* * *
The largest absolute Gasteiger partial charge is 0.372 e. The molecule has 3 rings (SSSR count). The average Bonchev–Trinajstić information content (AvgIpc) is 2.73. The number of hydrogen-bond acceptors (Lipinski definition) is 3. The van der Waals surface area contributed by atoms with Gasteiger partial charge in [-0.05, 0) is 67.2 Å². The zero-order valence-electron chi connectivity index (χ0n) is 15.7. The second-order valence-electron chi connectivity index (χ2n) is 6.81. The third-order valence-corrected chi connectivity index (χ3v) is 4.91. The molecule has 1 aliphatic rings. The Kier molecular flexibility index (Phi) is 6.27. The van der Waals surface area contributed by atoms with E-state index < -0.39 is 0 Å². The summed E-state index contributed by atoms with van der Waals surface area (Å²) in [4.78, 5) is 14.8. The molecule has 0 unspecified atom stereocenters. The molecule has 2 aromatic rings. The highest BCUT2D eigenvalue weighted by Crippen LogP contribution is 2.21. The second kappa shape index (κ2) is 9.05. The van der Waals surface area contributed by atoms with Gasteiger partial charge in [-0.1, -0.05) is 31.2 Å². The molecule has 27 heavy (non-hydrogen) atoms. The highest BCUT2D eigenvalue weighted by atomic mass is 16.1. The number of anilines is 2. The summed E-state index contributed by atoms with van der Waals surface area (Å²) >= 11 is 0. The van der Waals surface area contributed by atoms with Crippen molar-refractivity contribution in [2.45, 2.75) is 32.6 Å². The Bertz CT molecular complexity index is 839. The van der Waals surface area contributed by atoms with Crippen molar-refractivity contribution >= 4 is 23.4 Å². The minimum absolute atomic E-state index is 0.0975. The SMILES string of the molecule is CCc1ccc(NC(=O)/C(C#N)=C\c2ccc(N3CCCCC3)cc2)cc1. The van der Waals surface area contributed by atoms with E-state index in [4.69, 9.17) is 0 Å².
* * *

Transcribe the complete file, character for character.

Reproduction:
The largest absolute Gasteiger partial charge is 0.372 e. The molecule has 3 rings (SSSR count). The average Bonchev–Trinajstić information content (AvgIpc) is 2.73. The number of hydrogen-bond acceptors (Lipinski definition) is 3. The van der Waals surface area contributed by atoms with Gasteiger partial charge in [-0.05, 0) is 67.2 Å². The zero-order valence-electron chi connectivity index (χ0n) is 15.7. The second-order valence-electron chi connectivity index (χ2n) is 6.81. The third-order valence-corrected chi connectivity index (χ3v) is 4.91. The molecule has 1 aliphatic rings. The Kier molecular flexibility index (Phi) is 6.27. The van der Waals surface area contributed by atoms with E-state index < -0.39 is 0 Å². The summed E-state index contributed by atoms with van der Waals surface area (Å²) in [4.78, 5) is 14.8. The molecule has 0 unspecified atom stereocenters. The molecule has 2 aromatic rings. The highest BCUT2D eigenvalue weighted by Crippen LogP contribution is 2.21. The second kappa shape index (κ2) is 9.05. The van der Waals surface area contributed by atoms with Gasteiger partial charge in [-0.1, -0.05) is 31.2 Å². The molecule has 27 heavy (non-hydrogen) atoms. The highest BCUT2D eigenvalue weighted by atomic mass is 16.1. The number of anilines is 2. The summed E-state index contributed by atoms with van der Waals surface area (Å²) >= 11 is 0. The van der Waals surface area contributed by atoms with Crippen molar-refractivity contribution in [2.45, 2.75) is 32.6 Å². The Bertz CT molecular complexity index is 839. The van der Waals surface area contributed by atoms with Crippen molar-refractivity contribution >= 4 is 23.4 Å². The minimum absolute atomic E-state index is 0.0975. The SMILES string of the molecule is CCc1ccc(NC(=O)/C(C#N)=C\c2ccc(N3CCCCC3)cc2)cc1. The van der Waals surface area contributed by atoms with E-state index in [4.69, 9.17) is 0 Å².